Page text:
Contemporary culture, someone told me, will one day resemble Cuba before the revolution. It will be a place of extravagance and spectacle.
Cirque Du Soleil is a case in point. Its a kind of Barnum and Bailey on speed meets Siegfried and Roy on ecstasy. Hold the tigers, unleash the lizards (as above).
Cirque is just 20 years old, but it now has three continuous shows in Las Vegas. Last year, 7 million people saw a Cirque show.
How fast things move from the margin! Twenty years ago, Cirque was kook central. Ten years ago, it was a minority taste. Now its part of the charmed circle of bourgeois taste, and standard Vegas fare. If we are moving towards Cuba before the revolution, we are traveling at speed.
The anthropological conditions for this economic transformation are clear. We are a culture that is steadily re-embracing theatre, mystery, the sensory, the ineffable and the sublime. We are committed to Max Webers “re-enchantment of the world and in a consumer culture, re-enchantment can be had for $75 a ticket.
Cirque comes from Montreal. It is now probably Canadas most robust cultural export. But it is not in any sense Canadian. It is fully, manifestly Quebecois. In Canada, only the francophone community could have created such a thing.
Indeed, Canadian anglophones remain uncomfortable with the francophone gift for theatre. They see it as cheesy on the one hand, and frightening on the other. Thus did they refuse the extraordinary opportunity for cultural partnership their neighbors made available. No, Canadas English-speakers remain steadfastly committed to the grey and the ordinary. They are, in the famous phrase, “as Canadian as possible under the circumstances.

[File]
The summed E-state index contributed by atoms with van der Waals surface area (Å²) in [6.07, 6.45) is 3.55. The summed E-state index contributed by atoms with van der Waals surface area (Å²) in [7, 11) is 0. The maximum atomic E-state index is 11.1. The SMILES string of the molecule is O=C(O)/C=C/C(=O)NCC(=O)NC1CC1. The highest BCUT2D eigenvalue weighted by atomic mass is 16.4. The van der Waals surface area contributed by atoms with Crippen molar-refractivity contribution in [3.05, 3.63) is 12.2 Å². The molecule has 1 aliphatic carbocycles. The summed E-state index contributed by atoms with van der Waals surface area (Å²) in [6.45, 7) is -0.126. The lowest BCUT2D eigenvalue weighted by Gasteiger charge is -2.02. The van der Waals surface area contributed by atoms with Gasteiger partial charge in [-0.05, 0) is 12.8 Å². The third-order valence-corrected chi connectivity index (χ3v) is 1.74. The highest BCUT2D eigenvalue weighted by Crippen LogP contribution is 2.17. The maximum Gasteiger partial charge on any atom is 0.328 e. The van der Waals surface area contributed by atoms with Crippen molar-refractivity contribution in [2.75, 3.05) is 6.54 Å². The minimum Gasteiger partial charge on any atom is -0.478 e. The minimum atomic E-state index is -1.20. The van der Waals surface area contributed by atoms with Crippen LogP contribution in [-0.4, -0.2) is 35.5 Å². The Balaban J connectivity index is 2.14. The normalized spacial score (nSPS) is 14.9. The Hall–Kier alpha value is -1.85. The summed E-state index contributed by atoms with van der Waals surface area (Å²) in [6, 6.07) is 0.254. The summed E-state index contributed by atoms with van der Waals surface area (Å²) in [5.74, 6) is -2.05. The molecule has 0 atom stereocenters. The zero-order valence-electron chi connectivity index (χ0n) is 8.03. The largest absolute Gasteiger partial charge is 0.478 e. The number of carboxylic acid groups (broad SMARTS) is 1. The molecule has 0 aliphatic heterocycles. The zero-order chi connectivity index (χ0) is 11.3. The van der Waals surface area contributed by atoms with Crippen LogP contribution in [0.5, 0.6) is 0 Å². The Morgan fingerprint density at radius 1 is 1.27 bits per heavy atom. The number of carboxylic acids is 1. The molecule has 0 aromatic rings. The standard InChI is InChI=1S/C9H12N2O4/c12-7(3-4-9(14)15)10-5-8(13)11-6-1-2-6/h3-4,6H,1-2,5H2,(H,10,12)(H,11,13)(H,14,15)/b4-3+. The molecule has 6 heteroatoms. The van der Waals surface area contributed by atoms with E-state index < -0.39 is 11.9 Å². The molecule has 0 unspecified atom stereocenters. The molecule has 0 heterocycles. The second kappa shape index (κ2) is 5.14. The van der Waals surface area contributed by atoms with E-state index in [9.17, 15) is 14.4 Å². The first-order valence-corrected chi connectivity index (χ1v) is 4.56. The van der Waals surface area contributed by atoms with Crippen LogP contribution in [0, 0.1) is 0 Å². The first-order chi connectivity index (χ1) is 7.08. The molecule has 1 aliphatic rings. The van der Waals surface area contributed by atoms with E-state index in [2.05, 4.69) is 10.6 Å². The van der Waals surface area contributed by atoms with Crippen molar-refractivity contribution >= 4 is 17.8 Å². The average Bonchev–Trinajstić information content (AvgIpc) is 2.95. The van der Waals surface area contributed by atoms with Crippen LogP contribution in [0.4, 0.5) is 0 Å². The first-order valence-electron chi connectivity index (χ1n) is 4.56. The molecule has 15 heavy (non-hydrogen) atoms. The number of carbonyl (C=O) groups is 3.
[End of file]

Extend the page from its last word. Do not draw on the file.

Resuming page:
Not much here for export! And for its role as a plodding supplier of raw resources to the international economy, Canada has paid a price. Increasingly, it looks like Cuba after the revolution. (Those who doubt me should check out the health care system.) People who give up their resources, but hold on to their emotions, have no real place in the Cuba economy.
So what if the Cuba economy is a new source of the wealth of nations? This will be bad news for those countries who prize self control and polished constructions of the social self, and good news for those who are more inclined ‘to let it rip. You can be polished or you can be Polish, and the choice will cost you.
The Cuba economy is not a marketplace for the shy, the retiring, the emotionally convoluted or the creatively unforthcoming. You cant export what you do not have. (Im quite certain thats in Samuelson somewhere.)
This is particularly bad news for the likes of Disney, a company that has specialized in fun without danger and “spectacle lite. The rise of Cirque must have struck them like a Christensenian discontinuity. Suddenly, taste shifts and you lose Las Vegas and huge venues in New York, Paris and Tokyo. Worse, you look old, tired and trite. We may rest assured that a Disney person looked in on Cirque 10 years ago and thought, “No threat here. This is a minority taste. Welcome to the Cuba economy.
Empire was once a game of self restraint. Emotional control was the order of the day. The refusal of spontaneity was a competitive advantage. It was the way that the colonial administrator claimed the right to rule those endlessly emotional colonials.
But if there is a Cuba economy in the works, these bets are off. Competitive success will belong to cultures that put their hearts on their sleeves. The realm of the senses will be a new gateway to empire in the world.
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